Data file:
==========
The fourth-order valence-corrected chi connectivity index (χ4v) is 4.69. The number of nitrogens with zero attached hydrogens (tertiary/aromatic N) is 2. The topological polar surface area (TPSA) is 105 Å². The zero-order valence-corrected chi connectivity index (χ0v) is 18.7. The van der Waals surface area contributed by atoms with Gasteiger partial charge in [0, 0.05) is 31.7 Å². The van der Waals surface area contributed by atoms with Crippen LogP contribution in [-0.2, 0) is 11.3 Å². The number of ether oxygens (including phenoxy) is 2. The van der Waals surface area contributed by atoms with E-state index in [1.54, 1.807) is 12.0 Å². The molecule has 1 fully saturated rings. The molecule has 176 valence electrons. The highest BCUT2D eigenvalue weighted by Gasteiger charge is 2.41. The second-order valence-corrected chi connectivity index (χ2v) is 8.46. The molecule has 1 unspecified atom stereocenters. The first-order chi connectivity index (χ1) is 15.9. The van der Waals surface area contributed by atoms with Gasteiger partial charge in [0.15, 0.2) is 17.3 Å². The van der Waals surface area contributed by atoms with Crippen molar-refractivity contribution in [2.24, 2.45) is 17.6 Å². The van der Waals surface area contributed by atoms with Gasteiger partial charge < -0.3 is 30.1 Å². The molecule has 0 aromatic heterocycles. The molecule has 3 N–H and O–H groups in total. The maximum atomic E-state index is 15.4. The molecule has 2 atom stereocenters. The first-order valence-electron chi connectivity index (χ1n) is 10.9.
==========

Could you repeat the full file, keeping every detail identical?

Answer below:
The fourth-order valence-corrected chi connectivity index (χ4v) is 4.69. The number of nitrogens with zero attached hydrogens (tertiary/aromatic N) is 2. The topological polar surface area (TPSA) is 105 Å². The zero-order valence-corrected chi connectivity index (χ0v) is 18.7. The van der Waals surface area contributed by atoms with Gasteiger partial charge in [0, 0.05) is 31.7 Å². The van der Waals surface area contributed by atoms with Crippen LogP contribution in [-0.2, 0) is 11.3 Å². The number of ether oxygens (including phenoxy) is 2. The van der Waals surface area contributed by atoms with E-state index in [1.54, 1.807) is 12.0 Å². The molecule has 1 fully saturated rings. The molecule has 176 valence electrons. The highest BCUT2D eigenvalue weighted by Gasteiger charge is 2.41. The second-order valence-corrected chi connectivity index (χ2v) is 8.46. The molecule has 1 unspecified atom stereocenters. The first-order chi connectivity index (χ1) is 15.9. The van der Waals surface area contributed by atoms with Gasteiger partial charge in [0.15, 0.2) is 17.3 Å². The van der Waals surface area contributed by atoms with Crippen molar-refractivity contribution in [2.24, 2.45) is 17.6 Å². The van der Waals surface area contributed by atoms with Gasteiger partial charge < -0.3 is 30.1 Å². The molecule has 0 aromatic heterocycles. The molecule has 3 N–H and O–H groups in total. The maximum atomic E-state index is 15.4. The molecule has 2 atom stereocenters. The first-order valence-electron chi connectivity index (χ1n) is 10.9.